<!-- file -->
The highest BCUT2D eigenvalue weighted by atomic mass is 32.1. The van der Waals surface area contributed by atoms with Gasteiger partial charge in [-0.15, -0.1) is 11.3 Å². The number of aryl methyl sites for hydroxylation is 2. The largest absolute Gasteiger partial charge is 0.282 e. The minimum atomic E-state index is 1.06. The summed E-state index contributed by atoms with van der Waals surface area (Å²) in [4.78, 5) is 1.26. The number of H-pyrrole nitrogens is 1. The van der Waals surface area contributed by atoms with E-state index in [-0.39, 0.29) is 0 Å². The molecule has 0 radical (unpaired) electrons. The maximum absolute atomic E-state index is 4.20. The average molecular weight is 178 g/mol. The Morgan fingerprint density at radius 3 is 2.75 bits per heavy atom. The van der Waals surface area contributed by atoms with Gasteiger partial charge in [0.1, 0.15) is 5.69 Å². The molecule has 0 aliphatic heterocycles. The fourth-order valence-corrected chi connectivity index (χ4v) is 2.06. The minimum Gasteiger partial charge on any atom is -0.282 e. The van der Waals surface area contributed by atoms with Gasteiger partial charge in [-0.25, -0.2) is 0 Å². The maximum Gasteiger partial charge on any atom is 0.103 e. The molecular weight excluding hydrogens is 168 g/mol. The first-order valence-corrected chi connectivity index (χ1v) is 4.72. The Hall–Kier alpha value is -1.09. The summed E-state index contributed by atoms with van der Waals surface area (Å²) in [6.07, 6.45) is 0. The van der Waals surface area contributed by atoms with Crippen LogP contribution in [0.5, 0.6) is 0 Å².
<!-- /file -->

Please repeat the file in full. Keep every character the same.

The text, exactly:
The highest BCUT2D eigenvalue weighted by atomic mass is 32.1. The van der Waals surface area contributed by atoms with Gasteiger partial charge in [-0.15, -0.1) is 11.3 Å². The number of aryl methyl sites for hydroxylation is 2. The largest absolute Gasteiger partial charge is 0.282 e. The minimum atomic E-state index is 1.06. The summed E-state index contributed by atoms with van der Waals surface area (Å²) in [4.78, 5) is 1.26. The number of H-pyrrole nitrogens is 1. The van der Waals surface area contributed by atoms with E-state index in [-0.39, 0.29) is 0 Å². The molecule has 0 radical (unpaired) electrons. The maximum absolute atomic E-state index is 4.20. The average molecular weight is 178 g/mol. The Morgan fingerprint density at radius 3 is 2.75 bits per heavy atom. The van der Waals surface area contributed by atoms with Gasteiger partial charge in [0.1, 0.15) is 5.69 Å². The molecule has 0 aliphatic heterocycles. The fourth-order valence-corrected chi connectivity index (χ4v) is 2.06. The minimum Gasteiger partial charge on any atom is -0.282 e. The van der Waals surface area contributed by atoms with Gasteiger partial charge in [-0.25, -0.2) is 0 Å². The maximum Gasteiger partial charge on any atom is 0.103 e. The molecular weight excluding hydrogens is 168 g/mol. The first-order valence-corrected chi connectivity index (χ1v) is 4.72. The Hall–Kier alpha value is -1.09. The summed E-state index contributed by atoms with van der Waals surface area (Å²) in [6.07, 6.45) is 0. The van der Waals surface area contributed by atoms with Crippen LogP contribution in [0.5, 0.6) is 0 Å².